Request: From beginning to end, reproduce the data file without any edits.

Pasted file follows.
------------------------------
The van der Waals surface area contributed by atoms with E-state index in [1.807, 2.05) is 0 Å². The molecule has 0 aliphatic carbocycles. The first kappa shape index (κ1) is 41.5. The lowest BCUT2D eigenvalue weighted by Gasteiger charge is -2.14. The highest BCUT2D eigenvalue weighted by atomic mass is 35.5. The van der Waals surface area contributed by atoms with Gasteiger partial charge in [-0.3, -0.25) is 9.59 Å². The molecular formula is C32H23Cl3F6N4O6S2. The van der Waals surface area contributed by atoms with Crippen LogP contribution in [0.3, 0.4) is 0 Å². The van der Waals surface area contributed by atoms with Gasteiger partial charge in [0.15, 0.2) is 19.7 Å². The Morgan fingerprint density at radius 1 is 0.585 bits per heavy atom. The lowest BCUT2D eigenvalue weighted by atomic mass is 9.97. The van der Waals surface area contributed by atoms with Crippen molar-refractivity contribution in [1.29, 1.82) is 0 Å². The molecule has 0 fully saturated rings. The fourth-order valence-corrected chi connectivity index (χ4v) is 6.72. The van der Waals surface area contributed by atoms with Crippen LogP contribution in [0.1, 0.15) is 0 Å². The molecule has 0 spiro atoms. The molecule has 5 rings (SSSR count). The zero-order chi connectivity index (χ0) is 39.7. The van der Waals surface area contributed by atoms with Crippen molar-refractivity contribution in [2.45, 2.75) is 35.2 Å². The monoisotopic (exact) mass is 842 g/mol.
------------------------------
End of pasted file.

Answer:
The van der Waals surface area contributed by atoms with E-state index in [1.807, 2.05) is 0 Å². The molecule has 0 aliphatic carbocycles. The first kappa shape index (κ1) is 41.5. The lowest BCUT2D eigenvalue weighted by Gasteiger charge is -2.14. The highest BCUT2D eigenvalue weighted by atomic mass is 35.5. The van der Waals surface area contributed by atoms with Gasteiger partial charge in [-0.3, -0.25) is 9.59 Å². The molecular formula is C32H23Cl3F6N4O6S2. The van der Waals surface area contributed by atoms with Crippen LogP contribution in [0.3, 0.4) is 0 Å². The van der Waals surface area contributed by atoms with Gasteiger partial charge in [0.15, 0.2) is 19.7 Å². The Morgan fingerprint density at radius 1 is 0.585 bits per heavy atom. The lowest BCUT2D eigenvalue weighted by atomic mass is 9.97. The van der Waals surface area contributed by atoms with Crippen molar-refractivity contribution in [1.29, 1.82) is 0 Å². The molecule has 0 fully saturated rings. The fourth-order valence-corrected chi connectivity index (χ4v) is 6.72. The van der Waals surface area contributed by atoms with Crippen LogP contribution in [0.1, 0.15) is 0 Å². The molecule has 0 spiro atoms. The molecule has 5 rings (SSSR count). The zero-order chi connectivity index (χ0) is 39.7. The van der Waals surface area contributed by atoms with Crippen molar-refractivity contribution in [2.45, 2.75) is 35.2 Å². The monoisotopic (exact) mass is 842 g/mol.